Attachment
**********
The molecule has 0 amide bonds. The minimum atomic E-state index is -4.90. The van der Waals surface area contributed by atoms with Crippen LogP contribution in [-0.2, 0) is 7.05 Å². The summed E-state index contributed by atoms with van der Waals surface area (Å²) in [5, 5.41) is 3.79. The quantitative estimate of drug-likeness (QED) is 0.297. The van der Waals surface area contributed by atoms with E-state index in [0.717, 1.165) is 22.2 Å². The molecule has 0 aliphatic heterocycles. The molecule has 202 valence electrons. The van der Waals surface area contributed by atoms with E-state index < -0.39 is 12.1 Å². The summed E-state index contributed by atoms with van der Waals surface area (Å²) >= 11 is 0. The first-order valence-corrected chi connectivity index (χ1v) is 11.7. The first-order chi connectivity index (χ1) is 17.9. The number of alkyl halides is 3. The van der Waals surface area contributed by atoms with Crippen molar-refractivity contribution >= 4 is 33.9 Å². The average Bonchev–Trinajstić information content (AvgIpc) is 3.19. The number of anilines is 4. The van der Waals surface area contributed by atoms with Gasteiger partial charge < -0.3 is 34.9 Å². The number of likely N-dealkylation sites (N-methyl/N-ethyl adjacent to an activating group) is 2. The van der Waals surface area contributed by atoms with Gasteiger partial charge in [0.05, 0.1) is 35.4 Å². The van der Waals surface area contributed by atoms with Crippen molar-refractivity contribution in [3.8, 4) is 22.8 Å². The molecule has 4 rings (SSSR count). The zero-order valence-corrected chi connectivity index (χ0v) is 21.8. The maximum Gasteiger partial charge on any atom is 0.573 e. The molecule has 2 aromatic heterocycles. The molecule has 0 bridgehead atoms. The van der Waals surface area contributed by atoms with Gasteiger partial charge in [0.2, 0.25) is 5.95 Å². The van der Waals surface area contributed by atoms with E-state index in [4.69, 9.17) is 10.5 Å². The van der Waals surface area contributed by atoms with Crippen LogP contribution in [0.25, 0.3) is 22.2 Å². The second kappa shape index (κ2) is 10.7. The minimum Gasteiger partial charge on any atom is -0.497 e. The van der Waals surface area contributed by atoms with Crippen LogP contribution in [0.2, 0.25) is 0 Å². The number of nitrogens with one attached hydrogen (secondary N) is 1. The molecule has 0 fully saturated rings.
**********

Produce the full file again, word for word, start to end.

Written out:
The molecule has 0 amide bonds. The minimum atomic E-state index is -4.90. The van der Waals surface area contributed by atoms with Crippen LogP contribution in [-0.2, 0) is 7.05 Å². The summed E-state index contributed by atoms with van der Waals surface area (Å²) in [5, 5.41) is 3.79. The quantitative estimate of drug-likeness (QED) is 0.297. The van der Waals surface area contributed by atoms with E-state index in [0.717, 1.165) is 22.2 Å². The molecule has 0 aliphatic heterocycles. The molecule has 202 valence electrons. The van der Waals surface area contributed by atoms with E-state index < -0.39 is 12.1 Å². The summed E-state index contributed by atoms with van der Waals surface area (Å²) >= 11 is 0. The first-order valence-corrected chi connectivity index (χ1v) is 11.7. The first-order chi connectivity index (χ1) is 17.9. The number of alkyl halides is 3. The van der Waals surface area contributed by atoms with Crippen molar-refractivity contribution >= 4 is 33.9 Å². The average Bonchev–Trinajstić information content (AvgIpc) is 3.19. The number of anilines is 4. The van der Waals surface area contributed by atoms with Gasteiger partial charge < -0.3 is 34.9 Å². The number of likely N-dealkylation sites (N-methyl/N-ethyl adjacent to an activating group) is 2. The van der Waals surface area contributed by atoms with Gasteiger partial charge in [0.05, 0.1) is 35.4 Å². The van der Waals surface area contributed by atoms with Crippen molar-refractivity contribution in [3.8, 4) is 22.8 Å². The molecule has 4 rings (SSSR count). The zero-order valence-corrected chi connectivity index (χ0v) is 21.8. The maximum Gasteiger partial charge on any atom is 0.573 e. The molecule has 2 aromatic heterocycles. The molecule has 0 bridgehead atoms. The van der Waals surface area contributed by atoms with Gasteiger partial charge in [0.2, 0.25) is 5.95 Å². The van der Waals surface area contributed by atoms with E-state index in [4.69, 9.17) is 10.5 Å². The van der Waals surface area contributed by atoms with Crippen LogP contribution in [0.25, 0.3) is 22.2 Å². The second kappa shape index (κ2) is 10.7. The minimum Gasteiger partial charge on any atom is -0.497 e. The van der Waals surface area contributed by atoms with Crippen LogP contribution in [0.2, 0.25) is 0 Å². The number of nitrogens with one attached hydrogen (secondary N) is 1. The molecule has 0 fully saturated rings.